Fried chicken mistakes and how to avoid them
First, there’s that hot, crunchy, shatteringly crisp crust, fried to golden-brown perfection. Once you get through that, you’re rewarded with super juicy, moist meat no dry, tastelessness here. But let’s face it: Most of us save fried chicken for dinners out or weekend brunches (chicken and waffles, anyone?).
We’re taking a stand, though: After a brief yet comprehensive refresher course with Bon Appetit senior food editor Dawn Perry, it’s time to get back in the kitchen with your chicken. It’s time to heat up that oil. It’s time to make some fried chicken.
1. NOT Just the Drumsticks, Please
Sure, a fried drumstick may be iconic, but you can fry up the whole bird including, yep, the breast. (In fact, this might be one of the most genius ways to make the best of the breast, which pales in comparison to flavorful legs and thighs.) Slice large chicken breasts into pieces, says Perry they’ll cook faster that way. Make sure to separate the thighs from the drumsticks, and you’re ready to go.
2. Outta the Fridge, Into the Fryer?
Stop! Don’t start breading that chicken straight from the fridge if you fry it now, the temperature of the oil will drop and your chicken won’t cook evenly (plus, you can forget about crispy skin). Instead, let the meat sit at room temperature for 30 minutes. Now you may proceed!
3. Who Has Time for a Brine? YOU
You have time for a brine, if you want to make that bird nice and moist. While we’re not going to require a brine (we’re not micromanagers, you know), we do highly recommend a nice dip in seasoned buttermilk for at least 4 hours, and up to 24. We think this recipe is a winner (winner, chicken dinner). Now, you may choose to use buttermilk in the breading process instead see step 4, below and that’s okay. But if you’ve got a few spare hours, it certainly won’t hurt.
4. For Low-Carb Chicken, DON’T Nix the Breading
Do not we repeat, do not skip the breading. That’s what makes the each bite crispy-crunchy and what keeps the meat moist. The proper order of events for a successful breading are: semi-optional brine (see above), flour, beaten egg and/or buttermilk, and more flour. The second step, that’s the egg/buttermilk, is important because it facilitates an even coating of breading that cooks up well.
You can use a little cornmeal mixed in with the second application of flour it adds texture and extra crunch. Also important: Season every step of the way, because you won’t be sprinkling the exposed meat directly with salt and pepper. Add in a little cayenne to the flour, or Tabasco to the egg/buttermilk, if you’d like. Why use flour before the liquid dip in addition to after? It gives the egg and buttermilk something to cling to. And when you make it to the last step, don’t shake off excess flour. Instead, really pack it on. “That’s what gives you that great, craggy crust,” says Perry.
5. OMG Do I Need a Deep Fryer?
Don’t waste your money on a clunky and hard-to-clean fryer. What you really need, according to Perry, is a heavy-bottomed cast-iron skillet or Dutch oven (we like Le Creuset‘s). “The cast iron retains heat better and stays at the temperature you want.”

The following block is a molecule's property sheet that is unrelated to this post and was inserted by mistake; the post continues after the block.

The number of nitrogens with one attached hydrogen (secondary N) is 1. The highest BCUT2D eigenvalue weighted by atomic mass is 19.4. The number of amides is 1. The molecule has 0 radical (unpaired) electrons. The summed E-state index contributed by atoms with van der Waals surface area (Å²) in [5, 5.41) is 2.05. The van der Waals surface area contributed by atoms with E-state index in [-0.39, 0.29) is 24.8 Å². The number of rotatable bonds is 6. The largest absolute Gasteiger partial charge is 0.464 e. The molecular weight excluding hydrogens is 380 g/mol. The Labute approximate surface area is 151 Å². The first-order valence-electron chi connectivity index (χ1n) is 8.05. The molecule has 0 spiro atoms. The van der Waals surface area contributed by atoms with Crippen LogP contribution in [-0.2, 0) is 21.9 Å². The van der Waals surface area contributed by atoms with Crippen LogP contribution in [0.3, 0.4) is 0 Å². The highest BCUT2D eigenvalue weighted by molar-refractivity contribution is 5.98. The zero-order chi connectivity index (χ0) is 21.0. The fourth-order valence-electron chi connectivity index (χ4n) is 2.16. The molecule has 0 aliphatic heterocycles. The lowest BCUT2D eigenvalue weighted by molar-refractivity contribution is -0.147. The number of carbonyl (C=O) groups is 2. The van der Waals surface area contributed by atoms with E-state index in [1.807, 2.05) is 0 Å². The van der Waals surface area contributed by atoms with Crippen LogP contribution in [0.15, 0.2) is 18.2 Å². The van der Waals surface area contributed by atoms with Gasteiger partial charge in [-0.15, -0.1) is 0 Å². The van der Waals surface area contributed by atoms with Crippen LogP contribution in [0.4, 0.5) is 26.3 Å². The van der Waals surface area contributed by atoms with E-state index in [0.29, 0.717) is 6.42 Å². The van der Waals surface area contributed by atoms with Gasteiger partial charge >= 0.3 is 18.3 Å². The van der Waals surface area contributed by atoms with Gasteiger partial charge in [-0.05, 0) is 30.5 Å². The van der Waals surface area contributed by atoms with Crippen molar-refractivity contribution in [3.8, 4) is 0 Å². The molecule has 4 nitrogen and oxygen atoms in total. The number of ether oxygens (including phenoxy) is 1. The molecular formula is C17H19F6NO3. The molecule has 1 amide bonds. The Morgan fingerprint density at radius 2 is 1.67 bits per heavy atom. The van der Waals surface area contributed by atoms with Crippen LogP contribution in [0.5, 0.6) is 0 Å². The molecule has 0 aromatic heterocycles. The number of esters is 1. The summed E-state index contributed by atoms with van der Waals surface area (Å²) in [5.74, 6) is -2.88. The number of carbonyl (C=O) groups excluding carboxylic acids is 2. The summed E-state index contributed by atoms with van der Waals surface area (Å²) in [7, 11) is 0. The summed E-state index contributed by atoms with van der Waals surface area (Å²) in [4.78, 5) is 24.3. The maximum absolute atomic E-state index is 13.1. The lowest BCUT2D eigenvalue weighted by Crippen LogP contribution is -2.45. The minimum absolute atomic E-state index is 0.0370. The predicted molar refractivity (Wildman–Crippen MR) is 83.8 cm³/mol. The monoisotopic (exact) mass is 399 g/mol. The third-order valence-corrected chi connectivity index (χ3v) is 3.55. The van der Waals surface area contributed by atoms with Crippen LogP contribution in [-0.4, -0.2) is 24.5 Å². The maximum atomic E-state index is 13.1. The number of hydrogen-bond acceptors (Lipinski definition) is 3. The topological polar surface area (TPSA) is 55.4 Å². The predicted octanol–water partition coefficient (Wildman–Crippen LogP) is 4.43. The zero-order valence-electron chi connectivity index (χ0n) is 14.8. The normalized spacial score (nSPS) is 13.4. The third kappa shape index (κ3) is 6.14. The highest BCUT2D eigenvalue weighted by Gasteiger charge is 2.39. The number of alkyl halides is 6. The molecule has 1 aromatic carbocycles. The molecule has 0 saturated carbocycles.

6. DON’T Break Out the Good Oil
Extra-virgin olive oil sure is tasty, but don’t use it on your fried chicken. Not only is it a waste of money given the volume you’ll use, it’ll result in a bitter-tasting bird due to its low smoke point. Go for a neutral-tasting oil with a high smoke point, like canola, vegetable, or peanut oil. And don’t leave things up to fate: Use a thermometer to track and maintain the temperature of the oil you’re looking for a steady 350 degrees.
7. If It’s Brown, Is It Done?
Use tongs to flip the chicken a few times as it browns evenly, and then…if it looks done, it must be done right? Wrong. Too-hot oil will make for a dark exterior while the inside’s still raw. Gross. Combat this issue with a meat thermometer (not the one you’re using for the oil!).
Don’t be afraid to break the chicken’s crust to take the meat’s internal temperature; it should read 165 degrees. A broken crust is vastly preferable to undercooked chicken. Plan on the whole process taking around 15–18 minutes, keeping in mind that white meat will cook faster than dark. Also majorly important: Crowding the pan with chicken will lower the oil’s temperature, up the cooking time, and make the breading greasy.
8. Paper Towels FTW?
Paper towels soak up excess fat, but they’re not your friend here. “Letting anything that’s been fried sit on paper towel will make it soggy, because it’ll start to steam,” explains Perry. After all that hard work you did to make your chicken crispy, don’t lose your focus at the last moment.
Instead, drain your chicken on a wire rack set over a baking sheet. They’ll cool, crisp, and dry off all at once. Have a little patience (or another beer) while you wait for the chicken to rest. Plan for about 10 minutes; the crust may feel cool to the touch, but eating it too soon will result in searing-hot meat. Trust us:
That perfect first bite is worth waiting for. If you want to eat your fried chicken cold, wait until it cools to room temperature then store it in the refrigerator and invite us over.